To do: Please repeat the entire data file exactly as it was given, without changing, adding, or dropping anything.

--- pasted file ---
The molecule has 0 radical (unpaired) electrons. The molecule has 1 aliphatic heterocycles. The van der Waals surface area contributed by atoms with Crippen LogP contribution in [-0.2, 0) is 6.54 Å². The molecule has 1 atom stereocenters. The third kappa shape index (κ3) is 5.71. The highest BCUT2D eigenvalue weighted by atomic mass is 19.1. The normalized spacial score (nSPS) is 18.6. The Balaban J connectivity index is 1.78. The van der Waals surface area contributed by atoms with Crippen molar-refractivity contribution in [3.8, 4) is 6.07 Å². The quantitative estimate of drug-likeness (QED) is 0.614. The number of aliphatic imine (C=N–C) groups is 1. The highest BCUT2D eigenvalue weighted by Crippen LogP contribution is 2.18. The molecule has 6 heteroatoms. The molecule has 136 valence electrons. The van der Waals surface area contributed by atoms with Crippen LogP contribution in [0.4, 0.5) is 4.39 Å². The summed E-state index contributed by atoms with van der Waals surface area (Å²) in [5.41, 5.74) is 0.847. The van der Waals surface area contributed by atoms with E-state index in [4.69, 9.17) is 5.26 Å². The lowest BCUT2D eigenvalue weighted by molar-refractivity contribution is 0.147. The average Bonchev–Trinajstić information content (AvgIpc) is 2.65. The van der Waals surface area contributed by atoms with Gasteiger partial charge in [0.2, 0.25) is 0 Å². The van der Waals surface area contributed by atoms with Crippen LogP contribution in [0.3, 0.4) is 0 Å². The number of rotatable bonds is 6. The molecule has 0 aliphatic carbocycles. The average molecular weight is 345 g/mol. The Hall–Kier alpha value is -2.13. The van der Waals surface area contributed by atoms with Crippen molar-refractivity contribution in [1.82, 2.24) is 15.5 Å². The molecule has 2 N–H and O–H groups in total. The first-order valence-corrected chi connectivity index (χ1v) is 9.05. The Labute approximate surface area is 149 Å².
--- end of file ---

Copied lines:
The molecule has 0 radical (unpaired) electrons. The molecule has 1 aliphatic heterocycles. The van der Waals surface area contributed by atoms with Crippen LogP contribution in [-0.2, 0) is 6.54 Å². The molecule has 1 atom stereocenters. The third kappa shape index (κ3) is 5.71. The highest BCUT2D eigenvalue weighted by atomic mass is 19.1. The normalized spacial score (nSPS) is 18.6. The Balaban J connectivity index is 1.78. The van der Waals surface area contributed by atoms with Crippen molar-refractivity contribution in [3.8, 4) is 6.07 Å². The quantitative estimate of drug-likeness (QED) is 0.614. The number of aliphatic imine (C=N–C) groups is 1. The highest BCUT2D eigenvalue weighted by Crippen LogP contribution is 2.18. The molecule has 6 heteroatoms. The molecule has 136 valence electrons. The van der Waals surface area contributed by atoms with Crippen LogP contribution in [0.4, 0.5) is 4.39 Å². The summed E-state index contributed by atoms with van der Waals surface area (Å²) in [5.41, 5.74) is 0.847. The van der Waals surface area contributed by atoms with E-state index in [4.69, 9.17) is 5.26 Å². The lowest BCUT2D eigenvalue weighted by molar-refractivity contribution is 0.147. The average Bonchev–Trinajstić information content (AvgIpc) is 2.65. The van der Waals surface area contributed by atoms with Gasteiger partial charge in [0.2, 0.25) is 0 Å². The van der Waals surface area contributed by atoms with Crippen LogP contribution in [0.3, 0.4) is 0 Å². The number of rotatable bonds is 6. The molecule has 0 aliphatic carbocycles. The average molecular weight is 345 g/mol. The Hall–Kier alpha value is -2.13. The van der Waals surface area contributed by atoms with Crippen molar-refractivity contribution in [1.82, 2.24) is 15.5 Å². The molecule has 2 N–H and O–H groups in total. The first-order valence-corrected chi connectivity index (χ1v) is 9.05. The Labute approximate surface area is 149 Å².